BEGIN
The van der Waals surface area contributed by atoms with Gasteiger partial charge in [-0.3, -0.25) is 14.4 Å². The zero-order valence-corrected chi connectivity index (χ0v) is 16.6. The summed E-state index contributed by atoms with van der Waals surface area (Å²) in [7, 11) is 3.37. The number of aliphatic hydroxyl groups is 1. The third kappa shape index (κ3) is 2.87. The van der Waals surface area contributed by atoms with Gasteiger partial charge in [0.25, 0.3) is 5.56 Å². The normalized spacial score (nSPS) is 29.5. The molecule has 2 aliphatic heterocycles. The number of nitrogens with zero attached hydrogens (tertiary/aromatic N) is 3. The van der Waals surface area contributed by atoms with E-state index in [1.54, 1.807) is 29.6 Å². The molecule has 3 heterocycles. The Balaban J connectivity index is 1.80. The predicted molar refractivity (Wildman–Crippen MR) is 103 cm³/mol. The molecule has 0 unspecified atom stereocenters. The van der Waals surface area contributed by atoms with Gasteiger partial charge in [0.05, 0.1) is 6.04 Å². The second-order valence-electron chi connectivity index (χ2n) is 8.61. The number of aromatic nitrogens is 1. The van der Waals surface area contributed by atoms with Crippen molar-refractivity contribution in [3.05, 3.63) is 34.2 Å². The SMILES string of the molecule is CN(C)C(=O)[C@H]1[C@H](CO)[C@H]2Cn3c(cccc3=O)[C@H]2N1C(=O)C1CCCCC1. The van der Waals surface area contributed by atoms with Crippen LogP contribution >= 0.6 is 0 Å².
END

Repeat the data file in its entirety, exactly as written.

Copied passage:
The van der Waals surface area contributed by atoms with Gasteiger partial charge in [-0.3, -0.25) is 14.4 Å². The zero-order valence-corrected chi connectivity index (χ0v) is 16.6. The summed E-state index contributed by atoms with van der Waals surface area (Å²) in [7, 11) is 3.37. The number of aliphatic hydroxyl groups is 1. The third kappa shape index (κ3) is 2.87. The van der Waals surface area contributed by atoms with Gasteiger partial charge in [0.25, 0.3) is 5.56 Å². The normalized spacial score (nSPS) is 29.5. The molecule has 2 aliphatic heterocycles. The number of nitrogens with zero attached hydrogens (tertiary/aromatic N) is 3. The van der Waals surface area contributed by atoms with E-state index in [1.54, 1.807) is 29.6 Å². The molecule has 3 heterocycles. The Balaban J connectivity index is 1.80. The predicted molar refractivity (Wildman–Crippen MR) is 103 cm³/mol. The molecule has 0 unspecified atom stereocenters. The van der Waals surface area contributed by atoms with Gasteiger partial charge in [0.05, 0.1) is 6.04 Å². The second-order valence-electron chi connectivity index (χ2n) is 8.61. The number of aromatic nitrogens is 1. The van der Waals surface area contributed by atoms with Crippen molar-refractivity contribution in [3.05, 3.63) is 34.2 Å². The SMILES string of the molecule is CN(C)C(=O)[C@H]1[C@H](CO)[C@H]2Cn3c(cccc3=O)[C@H]2N1C(=O)C1CCCCC1. The van der Waals surface area contributed by atoms with Crippen LogP contribution >= 0.6 is 0 Å².